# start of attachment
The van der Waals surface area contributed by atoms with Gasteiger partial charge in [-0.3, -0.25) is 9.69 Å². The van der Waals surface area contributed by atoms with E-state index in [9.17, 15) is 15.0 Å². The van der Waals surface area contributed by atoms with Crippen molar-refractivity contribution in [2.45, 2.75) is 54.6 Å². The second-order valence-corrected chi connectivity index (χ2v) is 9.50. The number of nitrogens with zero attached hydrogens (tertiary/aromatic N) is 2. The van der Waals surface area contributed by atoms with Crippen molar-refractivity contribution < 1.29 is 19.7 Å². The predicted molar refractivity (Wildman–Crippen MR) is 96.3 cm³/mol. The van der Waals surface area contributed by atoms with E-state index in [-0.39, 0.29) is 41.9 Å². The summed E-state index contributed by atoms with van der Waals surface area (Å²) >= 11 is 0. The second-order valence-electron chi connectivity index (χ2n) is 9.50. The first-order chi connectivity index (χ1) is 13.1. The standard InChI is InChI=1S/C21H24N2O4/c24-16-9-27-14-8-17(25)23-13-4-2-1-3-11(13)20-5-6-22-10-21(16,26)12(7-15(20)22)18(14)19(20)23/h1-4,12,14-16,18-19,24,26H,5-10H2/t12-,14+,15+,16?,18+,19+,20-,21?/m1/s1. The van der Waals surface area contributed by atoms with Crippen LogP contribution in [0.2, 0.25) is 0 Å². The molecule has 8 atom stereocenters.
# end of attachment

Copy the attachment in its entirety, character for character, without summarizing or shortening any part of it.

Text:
The van der Waals surface area contributed by atoms with Gasteiger partial charge in [-0.3, -0.25) is 9.69 Å². The van der Waals surface area contributed by atoms with E-state index in [9.17, 15) is 15.0 Å². The van der Waals surface area contributed by atoms with Crippen molar-refractivity contribution in [2.45, 2.75) is 54.6 Å². The second-order valence-corrected chi connectivity index (χ2v) is 9.50. The number of nitrogens with zero attached hydrogens (tertiary/aromatic N) is 2. The van der Waals surface area contributed by atoms with Crippen molar-refractivity contribution < 1.29 is 19.7 Å². The predicted molar refractivity (Wildman–Crippen MR) is 96.3 cm³/mol. The van der Waals surface area contributed by atoms with E-state index in [-0.39, 0.29) is 41.9 Å². The summed E-state index contributed by atoms with van der Waals surface area (Å²) >= 11 is 0. The second-order valence-electron chi connectivity index (χ2n) is 9.50. The first-order chi connectivity index (χ1) is 13.1. The standard InChI is InChI=1S/C21H24N2O4/c24-16-9-27-14-8-17(25)23-13-4-2-1-3-11(13)20-5-6-22-10-21(16,26)12(7-15(20)22)18(14)19(20)23/h1-4,12,14-16,18-19,24,26H,5-10H2/t12-,14+,15+,16?,18+,19+,20-,21?/m1/s1. The van der Waals surface area contributed by atoms with Crippen LogP contribution in [0.2, 0.25) is 0 Å². The molecule has 8 atom stereocenters.